Those who have had the joy stripped away from them are no doubt dealing with the loss, and my heart goes out to you and your families, but there are also those who are still working to earn their degrees and watching all of this in horror.
What if I never get to work at Disney/Pixar again?
What if I never get to work at Digital Domain?
What if my dream never comes true?
I read an excellent article by Chris Oatley that finally inspired me to write after a long hiatus. He addressed the issue and asked, "How should you respond to the troubling news about the animation industry?". Please read his article and take his awesome advice, but I want to offer you a different gift. Perspective. I know this won't mean much to you right now as you stare at your dwindling bank account or are staring at graduation day, but I hope it resonates with you nonetheless.
“Your dreams don’t define you”
That phrase by Chris Oatley sums it up for me. As artists we believe a paycheck from a major employer makes us artists. We use the phrase Aspiring Artist because we've yet to gain employment with a major studio, but the truth is we became artists the first time we picked up a crayon and didn't want to put it down.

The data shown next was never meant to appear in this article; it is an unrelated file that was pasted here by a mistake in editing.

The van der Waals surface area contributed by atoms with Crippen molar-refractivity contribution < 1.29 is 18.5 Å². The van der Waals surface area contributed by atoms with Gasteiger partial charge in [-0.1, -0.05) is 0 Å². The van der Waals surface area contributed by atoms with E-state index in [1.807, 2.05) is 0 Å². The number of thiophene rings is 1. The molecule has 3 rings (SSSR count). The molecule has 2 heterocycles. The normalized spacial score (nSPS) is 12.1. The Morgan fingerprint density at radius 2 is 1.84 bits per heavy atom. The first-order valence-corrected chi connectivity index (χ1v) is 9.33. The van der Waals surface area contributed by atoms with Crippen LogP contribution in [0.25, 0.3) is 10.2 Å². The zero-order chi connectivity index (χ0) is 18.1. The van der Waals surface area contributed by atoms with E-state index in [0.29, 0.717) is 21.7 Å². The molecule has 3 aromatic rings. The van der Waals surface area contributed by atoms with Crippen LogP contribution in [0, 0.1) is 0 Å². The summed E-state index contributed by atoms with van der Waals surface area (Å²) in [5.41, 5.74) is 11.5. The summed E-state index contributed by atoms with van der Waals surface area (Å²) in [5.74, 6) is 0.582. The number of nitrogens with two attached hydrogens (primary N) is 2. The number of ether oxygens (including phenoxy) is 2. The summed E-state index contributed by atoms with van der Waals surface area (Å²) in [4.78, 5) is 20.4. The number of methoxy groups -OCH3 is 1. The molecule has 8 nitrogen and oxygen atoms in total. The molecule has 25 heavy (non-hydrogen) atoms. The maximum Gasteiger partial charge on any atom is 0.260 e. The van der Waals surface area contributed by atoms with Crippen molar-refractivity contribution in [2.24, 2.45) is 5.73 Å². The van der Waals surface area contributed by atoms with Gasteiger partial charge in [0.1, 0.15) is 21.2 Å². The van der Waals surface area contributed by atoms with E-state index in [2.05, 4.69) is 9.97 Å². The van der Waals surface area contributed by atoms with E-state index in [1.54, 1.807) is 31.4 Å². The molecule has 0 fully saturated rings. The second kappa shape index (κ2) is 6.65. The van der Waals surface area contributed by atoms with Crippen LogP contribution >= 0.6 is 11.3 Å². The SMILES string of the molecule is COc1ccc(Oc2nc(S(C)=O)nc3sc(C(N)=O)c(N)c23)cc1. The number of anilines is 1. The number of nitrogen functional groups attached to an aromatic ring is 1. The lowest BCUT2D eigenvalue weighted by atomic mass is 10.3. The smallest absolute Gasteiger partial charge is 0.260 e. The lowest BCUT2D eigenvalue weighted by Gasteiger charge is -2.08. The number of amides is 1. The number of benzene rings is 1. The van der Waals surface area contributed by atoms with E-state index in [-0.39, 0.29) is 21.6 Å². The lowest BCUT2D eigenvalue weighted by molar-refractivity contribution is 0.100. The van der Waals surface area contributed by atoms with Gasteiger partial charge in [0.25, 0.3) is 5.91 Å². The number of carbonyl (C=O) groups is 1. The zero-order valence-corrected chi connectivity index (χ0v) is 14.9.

There is no such thing as an aspiring artist. You already are an artist. You create. You dream about color and form. A paycheck with a corporate logo in the corner does not an artist make. And more importantly, your dream of working at Dreamworks does not define your self worth because you're not sitting there anymore or feel like you'll never get there.
The truth is layoffs and other setbacks are moments we question “why me?”, when the truth is the universe has selected you for a special journey that you must embark on and the outcome completely depends on your actions. Will you sit around emailing resumes and playing video games to pass the time while hoping for a call back or will you get to drawing and creating things you love and sharing them (via social media, cons, galleries) as well as emailing your resume? An artist's work is never done, he or she can only choose to abandon it, and he or she can choose to do nothing special or something extraordinary in their search of their dream. But one thing we must realize and accept when having any dream, is that dreams change. That's a hard fact. You may not be an animator for Disney for awhile or getting that gig at Rhythm and Hues, but there is good news.
You are still an artist, you always have been. No one can take that away from you. Pick up that "crayon" and be persistent and adaptable. The right people will find you in the most unexpected places and a new chapter in your life will be revealed.
Post any comments or thoughts you may have and share this post with someone who is down in the dumps or in need of some perspective. They could really use it. Thanks for reading and sharing!